Journalists and others arrested at Euromaidan protest in Tashkent – UPDATE

28 January photograph from Alex Ulko's Facebook account of a pro-EuroMaidan protest by Ulko and others who were arrested.

What happens when you mix Kiev politics with Tashkent security? Disaster.

In Tashkent last night (29 January), police detained (or arrested, it’s not really clear) Timur Karpov, a journalist with; his mother Umida Akhmedova, a well-known social photographer; Alex Ulko, one of our best culture bloggers who also happens to be the son of Gregory Ulko; Ashot Danielyan, a musician; Ilgar Gasymov, who according to his Facebook account is a Ukrainian living in Uzbekistan; and Gul’sum Osmanova.

I was directly informed about the situation around midnight last night, around the same time our colleagues in the Fergana News Agency were also finding out (please see their article here). My source explained that they were part of a group of around 10 individuals who had gone to the Ukrainian Embassy to give their support to the ongoing Euromaidan events in Ukraine. There doesn’t appear to be any information yet on the identities and whereabouts of the rest of the group.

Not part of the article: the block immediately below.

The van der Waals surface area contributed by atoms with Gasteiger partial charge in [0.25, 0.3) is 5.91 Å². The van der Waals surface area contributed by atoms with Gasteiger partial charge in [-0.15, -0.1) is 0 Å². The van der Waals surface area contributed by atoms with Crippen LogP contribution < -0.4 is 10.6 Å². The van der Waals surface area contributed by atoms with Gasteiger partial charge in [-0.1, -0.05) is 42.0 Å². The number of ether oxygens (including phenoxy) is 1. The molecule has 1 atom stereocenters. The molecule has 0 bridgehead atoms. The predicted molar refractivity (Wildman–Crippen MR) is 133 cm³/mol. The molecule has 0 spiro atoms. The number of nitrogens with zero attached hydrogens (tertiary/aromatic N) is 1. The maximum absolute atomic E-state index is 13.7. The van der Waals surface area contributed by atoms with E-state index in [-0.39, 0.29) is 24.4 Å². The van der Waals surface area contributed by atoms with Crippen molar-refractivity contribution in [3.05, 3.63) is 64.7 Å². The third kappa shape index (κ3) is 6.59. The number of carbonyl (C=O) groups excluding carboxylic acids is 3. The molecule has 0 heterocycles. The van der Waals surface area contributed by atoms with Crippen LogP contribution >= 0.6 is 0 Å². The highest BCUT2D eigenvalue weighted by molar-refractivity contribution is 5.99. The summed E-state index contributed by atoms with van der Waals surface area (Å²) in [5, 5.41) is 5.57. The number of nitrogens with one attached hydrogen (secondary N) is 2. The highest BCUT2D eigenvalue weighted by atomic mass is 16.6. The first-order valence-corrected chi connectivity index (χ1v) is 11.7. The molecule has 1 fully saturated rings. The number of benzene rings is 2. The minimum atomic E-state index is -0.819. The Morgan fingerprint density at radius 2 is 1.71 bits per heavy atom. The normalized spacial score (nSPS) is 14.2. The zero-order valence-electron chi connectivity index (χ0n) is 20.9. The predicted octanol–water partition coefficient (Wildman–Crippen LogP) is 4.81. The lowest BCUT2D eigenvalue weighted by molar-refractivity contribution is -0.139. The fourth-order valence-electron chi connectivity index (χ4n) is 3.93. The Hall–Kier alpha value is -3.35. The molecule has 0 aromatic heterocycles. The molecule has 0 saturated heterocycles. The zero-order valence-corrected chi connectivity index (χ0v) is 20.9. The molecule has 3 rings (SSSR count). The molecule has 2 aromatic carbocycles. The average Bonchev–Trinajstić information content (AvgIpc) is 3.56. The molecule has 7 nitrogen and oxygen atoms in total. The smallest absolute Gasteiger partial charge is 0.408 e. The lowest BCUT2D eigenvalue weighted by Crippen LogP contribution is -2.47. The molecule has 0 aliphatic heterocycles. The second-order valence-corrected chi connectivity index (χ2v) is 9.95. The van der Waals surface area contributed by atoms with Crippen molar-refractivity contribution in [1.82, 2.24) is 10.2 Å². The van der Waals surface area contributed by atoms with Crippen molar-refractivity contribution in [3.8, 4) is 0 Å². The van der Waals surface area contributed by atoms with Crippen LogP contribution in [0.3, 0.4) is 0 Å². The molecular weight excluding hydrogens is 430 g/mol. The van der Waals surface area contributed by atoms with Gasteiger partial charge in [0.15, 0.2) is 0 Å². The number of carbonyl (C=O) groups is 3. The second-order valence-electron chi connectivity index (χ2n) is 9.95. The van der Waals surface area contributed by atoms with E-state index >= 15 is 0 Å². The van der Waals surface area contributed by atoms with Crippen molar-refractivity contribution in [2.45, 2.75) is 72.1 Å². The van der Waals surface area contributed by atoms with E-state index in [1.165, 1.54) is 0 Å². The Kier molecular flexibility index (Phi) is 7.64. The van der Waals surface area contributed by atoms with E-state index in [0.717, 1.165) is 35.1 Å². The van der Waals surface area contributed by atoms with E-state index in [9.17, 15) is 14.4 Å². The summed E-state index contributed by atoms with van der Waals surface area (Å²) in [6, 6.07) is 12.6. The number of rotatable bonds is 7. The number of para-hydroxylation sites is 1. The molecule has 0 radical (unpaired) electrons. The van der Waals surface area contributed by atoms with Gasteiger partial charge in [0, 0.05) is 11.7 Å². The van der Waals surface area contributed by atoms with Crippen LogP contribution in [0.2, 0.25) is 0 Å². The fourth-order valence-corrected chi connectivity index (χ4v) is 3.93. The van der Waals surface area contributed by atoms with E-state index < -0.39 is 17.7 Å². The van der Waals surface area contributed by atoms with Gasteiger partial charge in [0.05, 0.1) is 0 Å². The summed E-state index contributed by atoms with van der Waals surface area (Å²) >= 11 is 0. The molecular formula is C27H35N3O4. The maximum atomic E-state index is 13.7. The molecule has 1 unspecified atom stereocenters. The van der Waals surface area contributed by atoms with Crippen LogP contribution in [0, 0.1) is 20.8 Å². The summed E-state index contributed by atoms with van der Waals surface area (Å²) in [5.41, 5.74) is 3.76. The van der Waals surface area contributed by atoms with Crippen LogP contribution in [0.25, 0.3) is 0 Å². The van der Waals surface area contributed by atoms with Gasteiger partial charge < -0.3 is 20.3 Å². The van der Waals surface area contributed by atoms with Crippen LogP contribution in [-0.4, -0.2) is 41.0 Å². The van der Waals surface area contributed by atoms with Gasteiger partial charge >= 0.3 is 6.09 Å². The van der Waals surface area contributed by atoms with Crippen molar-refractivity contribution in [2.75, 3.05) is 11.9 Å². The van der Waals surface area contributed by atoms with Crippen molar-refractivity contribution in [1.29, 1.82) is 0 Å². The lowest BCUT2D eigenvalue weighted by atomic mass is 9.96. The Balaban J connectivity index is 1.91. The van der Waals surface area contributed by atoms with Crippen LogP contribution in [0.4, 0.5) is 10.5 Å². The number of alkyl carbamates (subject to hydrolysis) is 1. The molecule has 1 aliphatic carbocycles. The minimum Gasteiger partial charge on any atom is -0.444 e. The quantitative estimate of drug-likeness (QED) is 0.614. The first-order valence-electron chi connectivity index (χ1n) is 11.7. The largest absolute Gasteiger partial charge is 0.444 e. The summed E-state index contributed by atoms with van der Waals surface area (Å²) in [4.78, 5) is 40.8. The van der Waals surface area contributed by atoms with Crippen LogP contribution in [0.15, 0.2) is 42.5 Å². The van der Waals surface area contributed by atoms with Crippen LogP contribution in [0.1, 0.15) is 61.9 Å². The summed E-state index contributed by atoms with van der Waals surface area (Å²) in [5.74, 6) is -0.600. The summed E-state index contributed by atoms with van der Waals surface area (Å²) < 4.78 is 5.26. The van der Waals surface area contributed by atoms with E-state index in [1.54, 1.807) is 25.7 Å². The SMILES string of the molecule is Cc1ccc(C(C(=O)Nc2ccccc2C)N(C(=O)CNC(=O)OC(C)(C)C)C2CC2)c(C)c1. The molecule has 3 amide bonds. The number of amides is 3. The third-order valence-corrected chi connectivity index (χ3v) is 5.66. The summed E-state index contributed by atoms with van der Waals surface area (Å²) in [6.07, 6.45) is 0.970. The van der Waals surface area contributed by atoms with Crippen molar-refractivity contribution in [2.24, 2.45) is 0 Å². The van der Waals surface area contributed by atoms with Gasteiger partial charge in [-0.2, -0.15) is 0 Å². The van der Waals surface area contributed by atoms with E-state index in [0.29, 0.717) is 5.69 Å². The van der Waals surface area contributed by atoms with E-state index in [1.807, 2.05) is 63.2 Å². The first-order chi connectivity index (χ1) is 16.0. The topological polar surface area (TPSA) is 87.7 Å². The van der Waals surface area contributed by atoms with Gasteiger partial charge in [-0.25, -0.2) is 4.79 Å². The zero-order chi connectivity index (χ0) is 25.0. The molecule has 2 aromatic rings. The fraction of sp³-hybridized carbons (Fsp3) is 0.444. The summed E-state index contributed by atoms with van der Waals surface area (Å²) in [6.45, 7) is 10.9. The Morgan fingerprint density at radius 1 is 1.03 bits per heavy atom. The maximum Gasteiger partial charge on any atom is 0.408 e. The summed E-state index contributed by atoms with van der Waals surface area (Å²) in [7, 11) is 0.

As for those we know about, no information about their whereabouts is currently available; last word was that they were being held in the police department of the Khamza district. Moreover, we were told that Uzbekistan’s National Security Service (Служба национальной безопасности, or SNB) was interrogating them. We were informed that they had physically beaten Alex and Timur, although it was impossible to confirm this.

Timur’s father and Umida’s husband, Oleg Karpov, a film-maker, is conducting a social media-based campaign to raise awareness. Please spread the word!

Update: Our source says that they were all put on secret trial an hour ago. Ulko, Ashot and Artem will be imprisoned for 15 days, Umida, Timur, Ilgar and Dina must pay around 1000 USD.

Also, NewEurasia attempted to perform a small symbolic protest at the Uzbekistan Embassy in Bishkek today. Unfortunately, local police did not permit us to take a photograph with the embassy in the frame. However, they did take our posters to the embassy’s secretary.

About Schwartz 286 Articles
Christopher Schwartz is NewEurasia's Editor in Chief.

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